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Doorstep diagnoses: when friends and neighbours want medical advice

The cottage season will be coming soon and I will have lots of people on my doorstep looking for advice or treatment, and wanting to avoid the long drive into town and the even longer wait in our northern Ontario emergency department.

Over the years I have been asked to treat urinary tract infections and slivers (the patient’s mom even brought tweezers so I couldn’t use my usual ploy of pleading that I didn’t have the proper equipment).

I have dealt with a dislocated shoulder from a waterskiing accident on our flat peaceful lake on an early Sunday morning. My useful advice was to go to emerg and take your health card, and don’t eat or drink.

I have had only one true emergency in 32 years, thank goodness. It involved a neighbour who was choking. I calmed him down and that helped him clear his airway himself.

I have treated poison ivy and sunburns, gently emphasizing prevention.

I had to get firm with a neighbour who wanted me to look after her husband after he was discharged from the hospital post MI. I told her I was on my holidays and could help with emergencies but he would be better off in his home town with his own family doctor and cardiologist.

I once had a mom from Baltimore with a baby who had gastroenteritis. This was before e-mail and Google, but she brought over a fax from her paediatrician on how to care for the baby. I told her to try clear fluids and to go to the ER if it got worse.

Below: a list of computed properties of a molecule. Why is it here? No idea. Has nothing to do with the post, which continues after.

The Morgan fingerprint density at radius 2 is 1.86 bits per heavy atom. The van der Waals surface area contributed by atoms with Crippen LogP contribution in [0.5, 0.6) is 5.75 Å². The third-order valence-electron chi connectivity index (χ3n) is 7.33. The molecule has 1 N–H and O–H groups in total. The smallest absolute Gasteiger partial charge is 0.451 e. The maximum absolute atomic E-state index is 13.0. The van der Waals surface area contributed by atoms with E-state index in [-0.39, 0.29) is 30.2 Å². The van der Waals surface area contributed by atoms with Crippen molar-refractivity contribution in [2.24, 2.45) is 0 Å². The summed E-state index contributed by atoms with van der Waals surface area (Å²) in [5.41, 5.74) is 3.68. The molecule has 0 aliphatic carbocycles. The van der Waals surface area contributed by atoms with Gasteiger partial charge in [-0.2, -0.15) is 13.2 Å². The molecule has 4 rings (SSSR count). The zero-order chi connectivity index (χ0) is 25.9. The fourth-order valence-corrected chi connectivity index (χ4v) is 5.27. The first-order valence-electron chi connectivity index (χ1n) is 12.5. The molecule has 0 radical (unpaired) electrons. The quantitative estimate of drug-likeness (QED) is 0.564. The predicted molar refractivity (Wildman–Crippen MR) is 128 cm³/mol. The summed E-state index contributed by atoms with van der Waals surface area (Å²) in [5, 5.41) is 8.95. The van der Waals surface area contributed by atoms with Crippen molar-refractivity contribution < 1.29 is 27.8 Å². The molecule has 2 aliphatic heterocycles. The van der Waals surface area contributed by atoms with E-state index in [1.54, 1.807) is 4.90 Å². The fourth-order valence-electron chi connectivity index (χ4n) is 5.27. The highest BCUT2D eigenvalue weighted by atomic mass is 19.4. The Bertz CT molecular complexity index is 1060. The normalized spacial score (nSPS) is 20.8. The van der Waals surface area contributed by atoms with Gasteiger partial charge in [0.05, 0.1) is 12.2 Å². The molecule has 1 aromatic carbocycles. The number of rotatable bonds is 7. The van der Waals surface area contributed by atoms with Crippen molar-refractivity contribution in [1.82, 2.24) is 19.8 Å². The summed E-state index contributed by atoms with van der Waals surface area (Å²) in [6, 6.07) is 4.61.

I tell everybody to get a local family doctor and give out potential names, but the doctor shortage makes it tough.

And remember, you can only treat family in emergencies when no other doctor is available. A local MD was just suspended for four months by the College of Physicians and Surgeons of Ontario for giving routine care (not prescribing narcotics) to his family.

Stuff I keep in my first aid kits in my cars, boat and cottage include 4×4 gauze bandages and tensors, a mask for assisted respiration, adrenaline and a syringe, and a needle for anaphylaxis. I also have antihistamines, cortisone cream, otitis externa drops and a salbutamol inhaler.

How do you deal with medical problems in remote areas?


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